"Akron, Temple and New Hampshire have offered me, but there are several other schools showing a lot of interest," said the easy-going Cortazzo. "West Virginia, Pitt, Iowa, Northwestern, Michigan State and Rutgers have all been talking to me. I'm going down to West Virginia's camp on June 11th, and I plan on going to Northwestern, Michigan State, Pitt and Iowa for their camps as well."
Cortazzo, like many players, will likely get offers once he attends camp. He believes that schools want to see reciprocal interest before making an offer.
"I've told West Virginia's coaches that I would be very interested in playing there, and it seems like if I go down to the camp and do well they might offer. I think they want to see me at camp, and that if I come to camp they will offer. I think it's kind of a reassuring thing for them -- that they get another chance to see what they saw on film. That's the way I'm looking at it."
Although Cortazzo will certainly be doing everything in his power to get offers from the schools he visits, he won't tie himself up in knots worrying about his performance.
"I don't feel any pressure to perform at camp or anything like that," he said definitively. "My focus is on my senior year right now. Offers are either meant to be or not, and I don't have any control over it, so I can't let that bother me. I just have to do what I do."
Cortazzo, who visited West Virginia for the Louisville game last year, has already had a busy spring. He checked out Akron, Temple, Pitt and WVU during those schools' spring sessions. The camp visit to West Virginia, however, will be his first for that sort of event at the state's flagship institution.
"I do like West Virginia, because of the number of receivers they use," he noted. "The more chances you have to fit in on the offense, the more opportunities you have to play."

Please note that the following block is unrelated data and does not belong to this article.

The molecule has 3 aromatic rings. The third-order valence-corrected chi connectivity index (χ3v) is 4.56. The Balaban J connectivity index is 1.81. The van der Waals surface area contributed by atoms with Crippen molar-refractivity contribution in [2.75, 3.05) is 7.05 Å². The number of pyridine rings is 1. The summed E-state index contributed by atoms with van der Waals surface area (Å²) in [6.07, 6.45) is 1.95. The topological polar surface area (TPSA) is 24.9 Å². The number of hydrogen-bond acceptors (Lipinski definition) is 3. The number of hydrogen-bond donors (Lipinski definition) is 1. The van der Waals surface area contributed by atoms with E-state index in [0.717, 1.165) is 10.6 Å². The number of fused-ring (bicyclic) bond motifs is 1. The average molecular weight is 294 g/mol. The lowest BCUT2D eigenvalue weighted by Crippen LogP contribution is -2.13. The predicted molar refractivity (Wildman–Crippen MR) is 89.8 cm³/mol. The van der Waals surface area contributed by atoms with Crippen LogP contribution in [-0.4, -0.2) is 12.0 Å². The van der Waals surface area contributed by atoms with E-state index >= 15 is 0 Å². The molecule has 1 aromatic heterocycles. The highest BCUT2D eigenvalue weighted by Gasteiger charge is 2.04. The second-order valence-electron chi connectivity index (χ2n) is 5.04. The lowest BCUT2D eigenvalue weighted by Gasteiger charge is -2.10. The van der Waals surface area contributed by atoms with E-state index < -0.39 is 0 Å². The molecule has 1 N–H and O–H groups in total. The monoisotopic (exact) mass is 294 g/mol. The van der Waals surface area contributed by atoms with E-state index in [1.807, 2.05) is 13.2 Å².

Cortazzo also participated in the Metro-Index camp earlier this spring, and put up improved numbers from his junior year. Standing 6-1 and weighing in at 185 pounds, the rising senior ripped off a 4.39 40-yard dash and a 3.91 shuttle. In addition to those numbers, the heady wideout also displays strengths in the mental side of the game.
"I think my route running and how well I know the game are some of the things I'm best at," the Pittsburgh-area star said. "I am always in the right place at the right time. I also read defenses well, and can adjust my routes to the coverage."
Cortazzo is being recruited as a receiver by all the schools on his list except Iowa, which is looking at him as a defensive back. With most of his schools of interest focusing on his work as a wide receiver, he is working to improve himself in that play phase.
"I want to get upfield more," he said of his goals for this year. "I improved on that between my sophomore and junior years, and I want to keep getting better there. Really, I want to work on everything – you can always improve in all areas."